Thursday, July 17, 2008

Eclipse and Maven integration

If you are looking to use Maven on your next Project and currently use Eclipse as your IDE, then I would suggest you also take a look at MyEclipse 6.5. This new version of MyEclipse has some nifty features implemented that aren't just a whole bunch of open source plugins bundled together (like prior versions of Myeclipse) - especially the integration built in for Maven.

Myeclipse 6.5 is built on Eclipse 3.3 and the Web Tools Project(WTP). The Maven support I am referring to isn't available in the regular Maven IDE plugin. What has been provided with MyEclipse is the ability to create EJB and WEB projects structured around Maven. These EJB/WEB projects are enabled to be deployable to your application server of choice from within the IDE. While this makes life easy for a developer, one still needs to understand a little bit more about how to go about structuring these EJB and WEB projects to create the necessary enterprise artifact or EAR file.
Using the MyEclipse project options, I went ahead and created two projects - FrmkConsoleServices, an EJB project and FrmkWebConsole, a WEB project. Due to the lact of support for creating an Enterprise project (essentially one that creates the EAR file), I created the project - FrmkConsole, that brings together the other two projects or creates the EAR file containing a JAR and WAR. The POM for this EAR project looks like this, which I had to hand-code since MyEclipse does not have a capability to create such an Enterprise project (a feature they need to have in their next version asap ):


You will also need to control the creation of the various project artifacts, or get the WAR,JAR built before the EAR, and that's the reason for creating FrmkConsoleRoot. It essentially specifies the modules that make up the project and the POM really only contains the following, besides declaring the packaging for it to be of type "pom":


Overall though, I was not particularly happy that I had to create 4 top-level projects for me to create an EAR file. This approach may work for groups of developers working separately on the WEB and Service layer, however the ideal structure here should be one top-level project that has multiple modules under it - in this case 3 (the ear, the war, the jar). If you don't want to use MyEclipse, then I would go with the m2eclipse plugin. This is pretty good and allows you to create projects based on archetypes available. For example an archetype that helps in building a EAR file is "maven-archetype-j2ee-simple". Using m2eclipse, you can select this archetype by building a new Maven project and selecting the "internal" catalog that has these predefined template projects. You essentially want your project structured according to this archetype.At command line you can retrieve it using the following command:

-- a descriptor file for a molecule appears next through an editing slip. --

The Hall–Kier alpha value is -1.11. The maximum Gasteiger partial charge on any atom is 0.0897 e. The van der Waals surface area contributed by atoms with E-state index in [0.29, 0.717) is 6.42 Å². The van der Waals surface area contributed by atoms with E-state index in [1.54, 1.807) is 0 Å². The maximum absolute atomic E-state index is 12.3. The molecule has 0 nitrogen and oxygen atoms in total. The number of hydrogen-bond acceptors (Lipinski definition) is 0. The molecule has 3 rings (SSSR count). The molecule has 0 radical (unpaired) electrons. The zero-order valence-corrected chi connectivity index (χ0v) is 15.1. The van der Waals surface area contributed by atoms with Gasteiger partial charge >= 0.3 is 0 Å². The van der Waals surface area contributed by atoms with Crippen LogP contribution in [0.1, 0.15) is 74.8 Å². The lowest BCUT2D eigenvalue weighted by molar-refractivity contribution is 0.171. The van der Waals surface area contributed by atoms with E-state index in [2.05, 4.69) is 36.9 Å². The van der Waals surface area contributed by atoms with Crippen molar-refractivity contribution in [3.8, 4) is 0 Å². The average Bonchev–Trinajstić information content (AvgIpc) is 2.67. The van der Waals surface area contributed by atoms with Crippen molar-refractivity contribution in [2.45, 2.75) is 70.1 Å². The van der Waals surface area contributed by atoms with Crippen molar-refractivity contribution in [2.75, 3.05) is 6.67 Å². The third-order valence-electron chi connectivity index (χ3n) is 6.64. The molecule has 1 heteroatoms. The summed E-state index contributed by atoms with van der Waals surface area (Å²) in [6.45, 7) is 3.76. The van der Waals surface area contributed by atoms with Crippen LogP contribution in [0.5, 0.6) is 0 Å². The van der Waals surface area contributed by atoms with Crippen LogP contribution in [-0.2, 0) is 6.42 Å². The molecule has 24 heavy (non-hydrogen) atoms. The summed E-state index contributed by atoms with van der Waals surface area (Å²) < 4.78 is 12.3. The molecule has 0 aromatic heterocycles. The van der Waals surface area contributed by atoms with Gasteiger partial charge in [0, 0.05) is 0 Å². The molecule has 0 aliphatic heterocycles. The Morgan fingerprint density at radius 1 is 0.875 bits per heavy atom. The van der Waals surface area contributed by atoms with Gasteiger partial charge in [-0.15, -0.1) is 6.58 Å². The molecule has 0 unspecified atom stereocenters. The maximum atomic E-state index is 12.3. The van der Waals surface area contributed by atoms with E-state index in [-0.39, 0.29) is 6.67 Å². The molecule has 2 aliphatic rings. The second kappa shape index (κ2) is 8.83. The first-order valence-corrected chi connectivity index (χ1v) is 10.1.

mvn archetype:create -DgroupId=com.mycompany.myapp -DartifactId=my-webapp 
-DarchetypeArtifactId=maven-archetype-j2ee-simple -DarchetypeVersion=1.0

Well, one thing I can say after all that - its not easy to find this information, but at-least its getting there. Once you have your first project setup, subsequent ones should be easy with Maven. Those of you who are used to ant may find all this a little cumbersome initially, but Maven's archetype is exactly what convention over configuration is all about. Give Maven a try, its not all bad....:).

Thursday, July 10, 2008

Modeling Services using a tool

If you are looking to do SOA modeling, I would recommend using StarUML. I think this is an awesome piece of open source software for doing UML based modeling. Its comparable to the likes of IBM's Rational tools for Object Modeling using UML notations. However, the thing I found interesting was the flexibility it offered me to tweak the tool to add another modeling profile - a service modeling profile, that I thought would be a good start in creating a "Service architecture map" in line with the methodology, Steve Jones (CTO, Capgemini) talks about for service discovery. That methodology has been contributed to OASIS and you can read about that methodology here.

If you go with that approach, the template I created for StarUML, should help you create the Service architecture map for your organization. That template can be downloaded here (Services Modeling template for StarUML). Unzip this zipfile into the modules directory of your StarUML install. When you start StarUML, you should see a new option in the "New Project By Approach" dialog called - "Service Modeling Approach". An example diagram using this template would look like this:

You can further extend this template if you wished - the documentation for StarUML is here